Risk parity asset strategies generally make large allocations to low-volatility assets such as bonds, which tend to fall in value when interest rates rise. Is risk parity a safe strategy when rates rise? In their June 2014 research note entitled “Risk-Parity Strategies at a Crossroads, or, Who’s Afraid of Rising Yields?”, Fabian Dori, Manuel Krieger, Urs Schubiger and Daniel Torgler examine how the rising interest rate environment of the U.S. in the 1970s affects risk parity performance. They also examine how inflation and economic growth affect risk parity performance. They use the yield on the 10-year U.S. Treasury note (T-note) as a proxy for the interest rate. Their risk parity model uses 40-day past volatility for risk weighting and allows leverage to target an annualized portfolio volatility (7.5%, per Fabian Dori). They consider two benchmark portfolios: conservative, allocating 60% to bonds, 30% to stocks and 10% to commodities; and, aggressive, allocating 40% to bonds, 40% to stocks and 20% to commodities. They rebalance all portfolios daily, including estimated transaction costs. They compare six-month returns of risk parity and benchmark portfolios across ranked fifths (quintiles) of contemporaneous six-month changes in interest rates, inflation and Gross Domestic Product (GDP) growth rate. Using daily levels of a generic 10-year T-note, the S&P 500 Index and the Goldman Sachs Commodity Index during January 1970 through June 1996 and actual daily futures prices for 2-year, 5-year and 10-year T-notes, the S&P 500 Index, the NASDAQ 100 Index and the DJ UBS Commodity Index during July 1996 through April 2014, along with contemporaneous interest rate, inflation and GDP data, they find that: Keep Reading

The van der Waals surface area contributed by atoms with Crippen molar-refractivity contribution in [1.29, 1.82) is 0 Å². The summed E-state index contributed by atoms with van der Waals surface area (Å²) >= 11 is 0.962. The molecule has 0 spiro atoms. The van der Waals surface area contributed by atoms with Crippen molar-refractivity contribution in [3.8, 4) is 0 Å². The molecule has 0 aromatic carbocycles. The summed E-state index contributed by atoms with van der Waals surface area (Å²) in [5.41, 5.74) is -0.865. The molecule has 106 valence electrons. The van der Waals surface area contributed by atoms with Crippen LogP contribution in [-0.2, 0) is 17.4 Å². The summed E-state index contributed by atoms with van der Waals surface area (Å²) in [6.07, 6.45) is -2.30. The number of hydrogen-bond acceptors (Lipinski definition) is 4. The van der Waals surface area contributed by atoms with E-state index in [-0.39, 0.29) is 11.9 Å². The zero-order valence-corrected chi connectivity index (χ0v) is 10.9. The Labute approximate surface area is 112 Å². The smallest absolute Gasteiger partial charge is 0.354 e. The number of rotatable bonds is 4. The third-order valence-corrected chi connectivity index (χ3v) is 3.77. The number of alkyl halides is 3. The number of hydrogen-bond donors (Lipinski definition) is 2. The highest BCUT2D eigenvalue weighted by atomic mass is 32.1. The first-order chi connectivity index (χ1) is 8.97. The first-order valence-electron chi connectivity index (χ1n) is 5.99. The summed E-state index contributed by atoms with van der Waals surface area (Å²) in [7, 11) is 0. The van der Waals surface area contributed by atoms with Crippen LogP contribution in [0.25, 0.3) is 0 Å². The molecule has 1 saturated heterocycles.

Unleashing the Snoop Dog on the Simple Asset Class ETF Momentum Strategy?

The “Simple Asset Class ETF Momentum Strategy” each month allocates all funds to the one of the following eight asset class exchange-traded funds (ETF), or cash, with the highest total return over the past five months:

PowerShares DB Commodity Index Tracking (DBC)
iShares MSCI Emerging Markets Index (EEM)
iShares MSCI EAFE Index (EFA)
SPDR Gold Shares (GLD)
iShares Russell 1000 Index (IWB)
iShares Russell 2000 Index (IWM)
SPDR Dow Jones REIT (RWR)
iShares Barclays 20+ Year Treasury Bond (TLT)
3-month Treasury bills (Cash)

“Simple Asset Class ETF Momentum Strategy Robustness/Sensitivity Tests” shows that, among uniform ranking intervals, five months is optimal. Citing the optimality of a three-month ranking interval in “Simple Debt Class Mutual Fund Momentum Strategy”, a subscriber inquired whether using a three-month ranking interval just for TLT might improve Simple Asset Class ETF Momentum Strategy performance. To investigate more generally, we compute net terminal values for 108 variations of the strategy by letting the ranking interval for each asset range from one to 12 months, while holding the ranking interval for all other assets at five months. In order to compare ranking intervals of different lengths, we use the average total return per month for ranking. For example, the average monthly total return for a five-month ranking interval is the five-month total return divided by five. Using monthly dividend-adjusted closes for the asset class proxies and the yield for Cash during July 2002 (or inception if not available then) through May 2014 (141 months), we find that: